I don’t know what to call this dish. It’s made along the lines of a Shepherd’s Pie with the mashed potatoes and the minced meat but I have made it my own with the addition of a layer of pumpkin or a mix of pumpkin and sweet potatoes seasoned with nutmeg and grana padano. There is also a layer of greens, which could be spinach or kale so that this pie becomes an all-in-one bake meal and because I like how the different coloured layers makes the pie look interesting. This pie also has both a bottom and top layer of mashed potatoes (mixed with grana padano). Why?
It bothered me that whenever a portion of the traditional Shepherd’s Pie was served up on a plate, it almost always looked quite a mess – I am sure Shepherd’s Pie was never meant to have neat and separate layers – that’s just a little quirk of mine. The bottom layer of mash potatoes helps to keep all the layers together -provided you follow my recipe for the mash potatoes and don’t add too much liquid to it. With the different layers, this pie takes some time to put together. It does not involve any complicated kind of cooking though. After all, how difficult can it be to boil potatoes and pumpkin or fry up some onions and meat?
This dish can be served hot or cold. The pie in my feature image was served cold, hence, you can see the layers distinctly. If it was served hot, the edges of the pie will be less sharp but it will still hold its shape.
Not A Shepherd’s Pie
|Cook:||50 – 60 minutes|
|Level:||Intermediate not because of any complicated style of cooking but because there are separate layers to prepare and cook before assembling and baking.|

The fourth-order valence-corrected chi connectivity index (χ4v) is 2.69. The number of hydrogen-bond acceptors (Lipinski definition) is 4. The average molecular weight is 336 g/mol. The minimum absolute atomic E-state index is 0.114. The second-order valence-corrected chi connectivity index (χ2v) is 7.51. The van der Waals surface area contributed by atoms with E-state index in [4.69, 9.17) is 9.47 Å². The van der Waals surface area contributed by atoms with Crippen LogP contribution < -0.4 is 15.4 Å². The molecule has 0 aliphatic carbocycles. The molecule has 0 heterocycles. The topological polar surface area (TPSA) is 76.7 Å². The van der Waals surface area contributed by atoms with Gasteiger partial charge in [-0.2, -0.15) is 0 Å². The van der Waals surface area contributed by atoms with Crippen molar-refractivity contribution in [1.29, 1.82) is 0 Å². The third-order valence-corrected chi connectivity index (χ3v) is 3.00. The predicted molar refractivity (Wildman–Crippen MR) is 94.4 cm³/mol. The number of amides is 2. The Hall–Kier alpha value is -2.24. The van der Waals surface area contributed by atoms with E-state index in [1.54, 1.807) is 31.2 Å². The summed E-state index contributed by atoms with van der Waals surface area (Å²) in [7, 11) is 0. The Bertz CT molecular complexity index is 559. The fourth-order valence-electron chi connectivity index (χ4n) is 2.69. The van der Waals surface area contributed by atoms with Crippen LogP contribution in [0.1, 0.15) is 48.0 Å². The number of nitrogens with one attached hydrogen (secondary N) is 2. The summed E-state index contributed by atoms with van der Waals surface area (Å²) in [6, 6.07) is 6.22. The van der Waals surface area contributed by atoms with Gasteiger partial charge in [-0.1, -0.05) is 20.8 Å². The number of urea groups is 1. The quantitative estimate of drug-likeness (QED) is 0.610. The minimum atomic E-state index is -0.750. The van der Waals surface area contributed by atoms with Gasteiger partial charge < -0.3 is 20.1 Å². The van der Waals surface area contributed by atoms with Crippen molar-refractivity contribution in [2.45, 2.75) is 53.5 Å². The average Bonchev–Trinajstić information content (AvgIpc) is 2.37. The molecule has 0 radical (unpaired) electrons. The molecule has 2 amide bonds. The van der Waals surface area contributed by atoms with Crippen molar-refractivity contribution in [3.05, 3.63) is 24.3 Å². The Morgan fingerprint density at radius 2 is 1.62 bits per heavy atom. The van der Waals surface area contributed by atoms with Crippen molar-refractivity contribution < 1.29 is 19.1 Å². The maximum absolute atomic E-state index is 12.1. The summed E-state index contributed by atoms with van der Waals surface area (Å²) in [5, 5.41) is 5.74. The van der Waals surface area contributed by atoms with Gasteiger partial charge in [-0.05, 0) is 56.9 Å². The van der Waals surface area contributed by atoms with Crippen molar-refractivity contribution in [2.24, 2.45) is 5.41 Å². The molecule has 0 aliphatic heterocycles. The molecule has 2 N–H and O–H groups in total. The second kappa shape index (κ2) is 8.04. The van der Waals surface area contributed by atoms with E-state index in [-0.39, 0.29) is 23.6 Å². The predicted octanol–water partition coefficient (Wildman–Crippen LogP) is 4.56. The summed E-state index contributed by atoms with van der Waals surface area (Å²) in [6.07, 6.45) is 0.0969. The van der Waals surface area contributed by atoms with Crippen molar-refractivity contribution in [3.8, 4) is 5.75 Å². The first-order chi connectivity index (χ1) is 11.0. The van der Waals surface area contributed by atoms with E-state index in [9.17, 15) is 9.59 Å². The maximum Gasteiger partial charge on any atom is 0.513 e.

|Makes:||12″ x 8″ x 2″ tray (30.5 x 20 x 5)cm|
|Can recipe be doubled?||Yes.|
|Make ahead?||Separate layers can be prepared the night before. Baked pie, taste great hot or cold and keep well through day 2.|
Mashed potatoes layer
Mashed potatoes layer
1. Cook potatoes in their skins. Cover the potatoes with water, bring to a boil and then simmer until cooked through. A skewer should be able to slide in easily.
2. Drain off water completely and when potatoes are still warm, peel off potato skin.
3. Melt the butter.
4. In a large bowl, add the melted butter, heavy cream, grana padano, salt and pepper.
5. Next, add the still warm potatoes and start mashing. I prefer using a potato ricer as it gets rid of all lumps.
6. Taste and adjust salt and pepper. However, as the mashed potatoes should not be at all runny, do not add more cream or butter.
7. Might be refrigerate at this point and used the following day.
Mashed pumpkin/sweet potatoes layer
1. Pumpkins: Remove the skins and seeds from the pumpkin. Sliced into chunks and microwave until soft. Do not add any water. Alternatively, steam the pumpkins. How? Place a trivet or an inverted heatproof vessel (~1″ (2.5cm) height) in a pot. Place a heatproof vessel on it that will hold all the pumpkin. It has to be stable. Fill the pot with water until it reaches close to the bottom of the heatproof vessel where the pumpkin will sit. Place the chunks of pumpkin onto the heatproof vessel, cover the pot and steam on medium heat until pumpkins are soft. Drain the cooked pumpkins of any residual water. Set aside.